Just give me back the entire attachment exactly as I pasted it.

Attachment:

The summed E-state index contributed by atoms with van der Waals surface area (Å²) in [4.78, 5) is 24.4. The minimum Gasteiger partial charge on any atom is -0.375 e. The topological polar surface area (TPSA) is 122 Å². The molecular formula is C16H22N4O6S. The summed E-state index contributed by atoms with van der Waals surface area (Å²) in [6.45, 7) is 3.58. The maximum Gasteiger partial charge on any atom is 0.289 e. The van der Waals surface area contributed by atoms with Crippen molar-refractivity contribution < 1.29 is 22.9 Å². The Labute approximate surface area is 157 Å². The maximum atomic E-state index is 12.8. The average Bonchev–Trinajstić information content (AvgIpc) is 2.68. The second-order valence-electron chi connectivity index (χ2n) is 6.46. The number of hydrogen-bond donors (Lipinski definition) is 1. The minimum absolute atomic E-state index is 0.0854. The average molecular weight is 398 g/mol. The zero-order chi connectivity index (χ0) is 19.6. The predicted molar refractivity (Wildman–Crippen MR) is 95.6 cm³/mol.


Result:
The summed E-state index contributed by atoms with van der Waals surface area (Å²) in [4.78, 5) is 24.4. The minimum Gasteiger partial charge on any atom is -0.375 e. The topological polar surface area (TPSA) is 122 Å². The molecular formula is C16H22N4O6S. The summed E-state index contributed by atoms with van der Waals surface area (Å²) in [6.45, 7) is 3.58. The maximum Gasteiger partial charge on any atom is 0.289 e. The van der Waals surface area contributed by atoms with Crippen molar-refractivity contribution < 1.29 is 22.9 Å². The Labute approximate surface area is 157 Å². The maximum atomic E-state index is 12.8. The average Bonchev–Trinajstić information content (AvgIpc) is 2.68. The second-order valence-electron chi connectivity index (χ2n) is 6.46. The number of hydrogen-bond donors (Lipinski definition) is 1. The minimum absolute atomic E-state index is 0.0854. The average molecular weight is 398 g/mol. The zero-order chi connectivity index (χ0) is 19.6. The predicted molar refractivity (Wildman–Crippen MR) is 95.6 cm³/mol.